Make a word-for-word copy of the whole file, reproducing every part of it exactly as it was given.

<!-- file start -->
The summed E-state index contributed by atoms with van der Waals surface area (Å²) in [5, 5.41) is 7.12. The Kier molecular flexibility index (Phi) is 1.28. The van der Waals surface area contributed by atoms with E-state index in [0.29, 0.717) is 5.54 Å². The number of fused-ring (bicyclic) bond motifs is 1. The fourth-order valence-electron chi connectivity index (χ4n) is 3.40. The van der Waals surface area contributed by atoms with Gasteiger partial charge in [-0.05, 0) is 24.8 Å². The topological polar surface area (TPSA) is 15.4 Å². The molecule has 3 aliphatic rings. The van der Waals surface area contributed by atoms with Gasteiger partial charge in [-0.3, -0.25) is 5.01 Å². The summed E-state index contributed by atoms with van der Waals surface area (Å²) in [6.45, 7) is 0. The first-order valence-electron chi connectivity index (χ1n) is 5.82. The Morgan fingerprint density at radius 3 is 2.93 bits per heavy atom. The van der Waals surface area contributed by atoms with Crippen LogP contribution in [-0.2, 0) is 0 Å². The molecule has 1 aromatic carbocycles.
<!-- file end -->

The summed E-state index contributed by atoms with van der Waals surface area (Å²) in [5, 5.41) is 7.12. The Kier molecular flexibility index (Phi) is 1.28. The van der Waals surface area contributed by atoms with E-state index in [0.29, 0.717) is 5.54 Å². The number of fused-ring (bicyclic) bond motifs is 1. The fourth-order valence-electron chi connectivity index (χ4n) is 3.40. The van der Waals surface area contributed by atoms with Gasteiger partial charge in [-0.05, 0) is 24.8 Å². The topological polar surface area (TPSA) is 15.4 Å². The molecule has 3 aliphatic rings. The van der Waals surface area contributed by atoms with Gasteiger partial charge in [-0.3, -0.25) is 5.01 Å². The summed E-state index contributed by atoms with van der Waals surface area (Å²) in [6.45, 7) is 0. The first-order valence-electron chi connectivity index (χ1n) is 5.82. The Morgan fingerprint density at radius 3 is 2.93 bits per heavy atom. The van der Waals surface area contributed by atoms with Crippen LogP contribution in [-0.2, 0) is 0 Å². The molecule has 1 aromatic carbocycles.